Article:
John Kerry, the U.S. secretary of state, met with his Pakistani counterpart on thursday to discuss security issues. He told Pakistani television that the U.S. would soon end drone strikes. “I believe that we’re on a good track,” he said. “I think the program will end as we have eliminated most of the threat and continue to eliminate it.” He added, “I think the president has a very real timeline, and we hope it’s going to be very, very soon.”
There are numerous reasons for this drone drawdown, none of which have anything to do with respecting Pakistan’s sovereignty.
1. The U.S. military’s Afghan drawdown in 2014 will reduce the number of CIA bases operating in the region, and more generally, will of course reduce the overall priority given to the “Af-Pak” region in U.S. national security. A State Department spokeswoman, Jen Psaki, recently said: “As we continue the transition in Afghanistan, we will no longer have the same need for force protection in the Afghan war theater and the progress we’ve made against core al-Qaida will reduce the need for unmanned strikes.”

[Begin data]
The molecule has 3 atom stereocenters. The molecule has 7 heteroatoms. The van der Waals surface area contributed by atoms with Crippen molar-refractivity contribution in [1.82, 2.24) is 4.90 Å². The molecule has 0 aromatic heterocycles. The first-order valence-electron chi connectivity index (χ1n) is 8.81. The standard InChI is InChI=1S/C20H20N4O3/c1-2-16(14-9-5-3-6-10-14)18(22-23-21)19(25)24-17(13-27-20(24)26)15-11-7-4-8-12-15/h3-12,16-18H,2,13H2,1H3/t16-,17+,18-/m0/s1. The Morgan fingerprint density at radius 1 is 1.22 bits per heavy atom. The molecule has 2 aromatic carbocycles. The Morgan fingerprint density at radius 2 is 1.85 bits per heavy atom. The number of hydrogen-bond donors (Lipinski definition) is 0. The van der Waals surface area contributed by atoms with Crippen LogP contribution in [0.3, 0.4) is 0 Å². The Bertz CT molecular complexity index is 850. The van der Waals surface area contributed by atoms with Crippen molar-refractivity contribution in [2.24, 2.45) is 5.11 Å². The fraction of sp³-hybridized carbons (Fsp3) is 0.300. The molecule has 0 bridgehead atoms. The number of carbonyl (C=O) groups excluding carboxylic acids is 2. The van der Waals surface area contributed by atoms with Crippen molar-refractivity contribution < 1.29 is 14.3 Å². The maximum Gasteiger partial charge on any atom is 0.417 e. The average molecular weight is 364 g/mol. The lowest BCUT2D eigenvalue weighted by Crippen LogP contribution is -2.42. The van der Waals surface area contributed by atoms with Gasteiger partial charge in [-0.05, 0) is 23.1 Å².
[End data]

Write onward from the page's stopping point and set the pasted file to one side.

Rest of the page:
2. The “core” al-Qaeda threat in Pakistan – which was never really an “existential threat” in the first place – is now largely diminished in the tribal areas. This is reflected in the decreasing number of CIA drones strikes: from a peak of 122 in 2010, to 16 so far this year. But it’s important to note that the majority of U.S. drone strikes in Pakistan do not, and have never, targeted al-Qaeda. The plurality of attacks have targeted the Taliban, followed by the Haqqani Network. Both of these organizations present a regional threat, rather than a “global threat”, and the reason the U.S. has targeted them likely falls into two main camps. The first, the most obvious, is that the Afghan Taliban presents a direct threat to the 68,000 American troops stationed in the country. This seems like a simplistic point to make (although it’s often left out of discussion), but if there were no troops stationed in Afghanistan, the Afghan Taliban would not be on Washington’s radar because it is incapable of directly harming U.S. citizens. The “students” were certainly not a primary concern throughout the 1990s, after the CIA withdrew from the region following the end of the Cold War and the collapse of the USSR. The Taliban was a direct response to the warlordism that the U.S. helped create by funneling arms and materials to what were previously known by the Reagan administration as “freedom fighters”. Second, the Pakistan Taliban, or TTP, presents a direct threat to the Pakistani state. It is likely that as part of the “secret” deal between the CIA and ISI, the Pakistan spy agency has been able to request its own targets for assassination. Certainly, this was the case in the early days of U.S. drone strikes. In 2009, after embarrassing the Pakistan government over a “ceasefire” that never came to fruition, the green light was given for eliminating the leader and founder of the TTP, Baitullah Mehsud.